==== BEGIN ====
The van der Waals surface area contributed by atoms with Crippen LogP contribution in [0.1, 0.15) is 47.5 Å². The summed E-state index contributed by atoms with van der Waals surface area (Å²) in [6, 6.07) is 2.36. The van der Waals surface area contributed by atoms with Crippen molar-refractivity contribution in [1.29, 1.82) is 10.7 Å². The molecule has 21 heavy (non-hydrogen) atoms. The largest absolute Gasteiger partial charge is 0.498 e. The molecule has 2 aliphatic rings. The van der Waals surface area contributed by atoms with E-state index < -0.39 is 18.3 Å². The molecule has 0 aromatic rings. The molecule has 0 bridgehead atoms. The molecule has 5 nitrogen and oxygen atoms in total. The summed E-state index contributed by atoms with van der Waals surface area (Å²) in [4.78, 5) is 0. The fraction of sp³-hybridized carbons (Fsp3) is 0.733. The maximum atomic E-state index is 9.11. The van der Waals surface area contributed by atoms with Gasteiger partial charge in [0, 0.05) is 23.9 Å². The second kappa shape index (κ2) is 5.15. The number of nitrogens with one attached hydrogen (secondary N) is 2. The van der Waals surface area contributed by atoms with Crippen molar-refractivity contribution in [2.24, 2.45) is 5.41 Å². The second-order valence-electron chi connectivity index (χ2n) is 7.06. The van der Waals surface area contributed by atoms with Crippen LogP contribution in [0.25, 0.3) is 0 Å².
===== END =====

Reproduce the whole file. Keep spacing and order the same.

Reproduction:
The van der Waals surface area contributed by atoms with Crippen LogP contribution in [0.1, 0.15) is 47.5 Å². The summed E-state index contributed by atoms with van der Waals surface area (Å²) in [6, 6.07) is 2.36. The van der Waals surface area contributed by atoms with Crippen molar-refractivity contribution in [1.29, 1.82) is 10.7 Å². The molecule has 21 heavy (non-hydrogen) atoms. The largest absolute Gasteiger partial charge is 0.498 e. The molecule has 2 aliphatic rings. The van der Waals surface area contributed by atoms with E-state index < -0.39 is 18.3 Å². The molecule has 0 aromatic rings. The molecule has 0 bridgehead atoms. The molecule has 5 nitrogen and oxygen atoms in total. The summed E-state index contributed by atoms with van der Waals surface area (Å²) in [4.78, 5) is 0. The fraction of sp³-hybridized carbons (Fsp3) is 0.733. The maximum atomic E-state index is 9.11. The van der Waals surface area contributed by atoms with Gasteiger partial charge in [0, 0.05) is 23.9 Å². The second kappa shape index (κ2) is 5.15. The number of nitrogens with one attached hydrogen (secondary N) is 2. The van der Waals surface area contributed by atoms with Crippen molar-refractivity contribution in [2.24, 2.45) is 5.41 Å². The second-order valence-electron chi connectivity index (χ2n) is 7.06. The van der Waals surface area contributed by atoms with Crippen LogP contribution in [0.25, 0.3) is 0 Å².